This course of events has made me realize that we can adapt and adjust to circumstances beyond our control. We can go on, no matter what happens. It’s also been a lesson that has taught us to plan for unforeseen events such as these. Will we come ahead? I certainly hope so! Only time will tell. In the meantime, let’s stick with the basics. ~~LMM
School Building after Hurricane María
Thinking about ways to get my students to write poetry or just simply write, I got inspired by a photo I took of my plants for Instagram. I thought of the well-known nursery rhyme “How does your garden grow?” It’s simple and at the same time thought-provoking.
A few questions immediately came to mind: How does your garden grow? Can a garden be compared to life in general? Do you let your garden be overrun with weeds? Who are the weeds in your life? Do they serve a purpose?
This would be either an excellent poetry exercise in which the students might find words to rhyme with weed, flowers, thorns, green, insects and so on, or a writing prompt to get them to reflect on people or situations in life.
It might be a good way to assess what my students are capable of writing. I could use it as a diagnostic exercise to introduce a poetry unit. The possibilities are endless. ~~~LMM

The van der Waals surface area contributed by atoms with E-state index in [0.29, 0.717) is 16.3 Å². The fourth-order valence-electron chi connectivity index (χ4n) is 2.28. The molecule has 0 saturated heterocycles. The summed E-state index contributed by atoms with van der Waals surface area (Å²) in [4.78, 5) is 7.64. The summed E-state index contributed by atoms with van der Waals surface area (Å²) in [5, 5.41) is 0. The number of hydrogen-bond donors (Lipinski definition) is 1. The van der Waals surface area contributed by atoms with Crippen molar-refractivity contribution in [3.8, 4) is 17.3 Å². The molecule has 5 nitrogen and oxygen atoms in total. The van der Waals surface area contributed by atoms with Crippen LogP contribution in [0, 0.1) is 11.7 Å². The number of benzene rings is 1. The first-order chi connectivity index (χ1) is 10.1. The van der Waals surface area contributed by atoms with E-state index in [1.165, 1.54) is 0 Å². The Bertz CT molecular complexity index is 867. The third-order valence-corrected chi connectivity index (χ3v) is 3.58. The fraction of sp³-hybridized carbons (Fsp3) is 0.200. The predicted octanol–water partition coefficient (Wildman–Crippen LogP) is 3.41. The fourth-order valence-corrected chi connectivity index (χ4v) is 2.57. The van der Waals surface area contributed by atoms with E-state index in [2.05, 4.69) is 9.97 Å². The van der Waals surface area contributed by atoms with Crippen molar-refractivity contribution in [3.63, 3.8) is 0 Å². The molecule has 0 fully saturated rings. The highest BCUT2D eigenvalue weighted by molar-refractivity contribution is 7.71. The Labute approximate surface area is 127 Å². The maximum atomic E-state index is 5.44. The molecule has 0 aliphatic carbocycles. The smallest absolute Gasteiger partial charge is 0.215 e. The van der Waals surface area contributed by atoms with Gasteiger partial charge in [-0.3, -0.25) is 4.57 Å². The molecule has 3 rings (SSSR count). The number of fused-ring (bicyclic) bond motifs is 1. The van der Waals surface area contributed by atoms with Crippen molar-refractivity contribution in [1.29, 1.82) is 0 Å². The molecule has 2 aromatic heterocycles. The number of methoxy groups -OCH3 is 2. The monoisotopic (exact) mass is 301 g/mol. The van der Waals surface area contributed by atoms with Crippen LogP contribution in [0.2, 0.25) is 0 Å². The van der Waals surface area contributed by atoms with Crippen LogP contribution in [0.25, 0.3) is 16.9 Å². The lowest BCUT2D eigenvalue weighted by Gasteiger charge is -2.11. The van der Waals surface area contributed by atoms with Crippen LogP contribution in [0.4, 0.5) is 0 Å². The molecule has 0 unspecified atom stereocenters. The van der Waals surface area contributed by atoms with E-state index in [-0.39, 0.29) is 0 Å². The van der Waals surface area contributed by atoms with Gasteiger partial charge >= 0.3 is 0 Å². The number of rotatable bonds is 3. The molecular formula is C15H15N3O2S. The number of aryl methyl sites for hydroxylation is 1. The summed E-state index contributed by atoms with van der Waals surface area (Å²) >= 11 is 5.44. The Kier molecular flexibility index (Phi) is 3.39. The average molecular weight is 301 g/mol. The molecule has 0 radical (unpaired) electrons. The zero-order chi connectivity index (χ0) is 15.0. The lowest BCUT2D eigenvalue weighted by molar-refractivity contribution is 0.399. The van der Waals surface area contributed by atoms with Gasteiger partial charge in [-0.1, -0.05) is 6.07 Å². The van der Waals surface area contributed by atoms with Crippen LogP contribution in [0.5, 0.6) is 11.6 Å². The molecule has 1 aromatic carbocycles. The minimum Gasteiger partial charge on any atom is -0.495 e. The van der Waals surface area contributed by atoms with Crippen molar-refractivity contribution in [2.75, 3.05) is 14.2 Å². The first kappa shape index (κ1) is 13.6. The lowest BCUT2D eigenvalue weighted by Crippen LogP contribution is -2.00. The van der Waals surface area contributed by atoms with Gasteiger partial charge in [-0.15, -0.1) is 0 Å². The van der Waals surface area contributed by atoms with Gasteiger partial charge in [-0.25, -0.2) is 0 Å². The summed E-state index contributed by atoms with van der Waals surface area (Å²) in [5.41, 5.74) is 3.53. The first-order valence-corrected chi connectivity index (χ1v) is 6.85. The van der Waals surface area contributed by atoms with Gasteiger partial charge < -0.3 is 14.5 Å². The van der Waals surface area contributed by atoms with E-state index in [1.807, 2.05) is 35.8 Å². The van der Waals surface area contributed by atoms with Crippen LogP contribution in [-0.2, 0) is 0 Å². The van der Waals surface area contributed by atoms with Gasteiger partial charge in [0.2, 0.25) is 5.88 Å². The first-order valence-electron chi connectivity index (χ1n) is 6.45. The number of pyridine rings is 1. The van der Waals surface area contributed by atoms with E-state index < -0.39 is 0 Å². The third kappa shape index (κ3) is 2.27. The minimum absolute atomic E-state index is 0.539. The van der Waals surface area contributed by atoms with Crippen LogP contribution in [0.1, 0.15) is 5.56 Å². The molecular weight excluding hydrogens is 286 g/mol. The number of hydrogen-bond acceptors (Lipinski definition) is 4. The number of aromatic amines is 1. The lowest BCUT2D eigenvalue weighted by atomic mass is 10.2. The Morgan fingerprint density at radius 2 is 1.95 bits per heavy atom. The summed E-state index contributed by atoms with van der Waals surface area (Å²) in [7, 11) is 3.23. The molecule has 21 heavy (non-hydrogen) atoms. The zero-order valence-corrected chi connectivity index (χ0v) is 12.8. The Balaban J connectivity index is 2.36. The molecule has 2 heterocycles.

It’s summer so it’s time to reflect on some of our teaching practices and what we can do to improve them. It’s a healthy activity and one that should be taken seriously but not so seriously that we berate ourselves for making some mistakes. After all, we’re only human.
One thing that any wise teacher should “seriously” consider is having fun in the classroom. Why not take advantage of humor to get your ideas across? I’ve listened to some comedy routines that could be used as grammar exercises. Jerry Seinfeld has a skit dealing with the words “down” and “up”. He says that as children we were always told to “sit down,” “settle down,” “quiet down” and “stay down” or they were told to “sit up” straight, not to “stay up” late, and that they should “get up” early.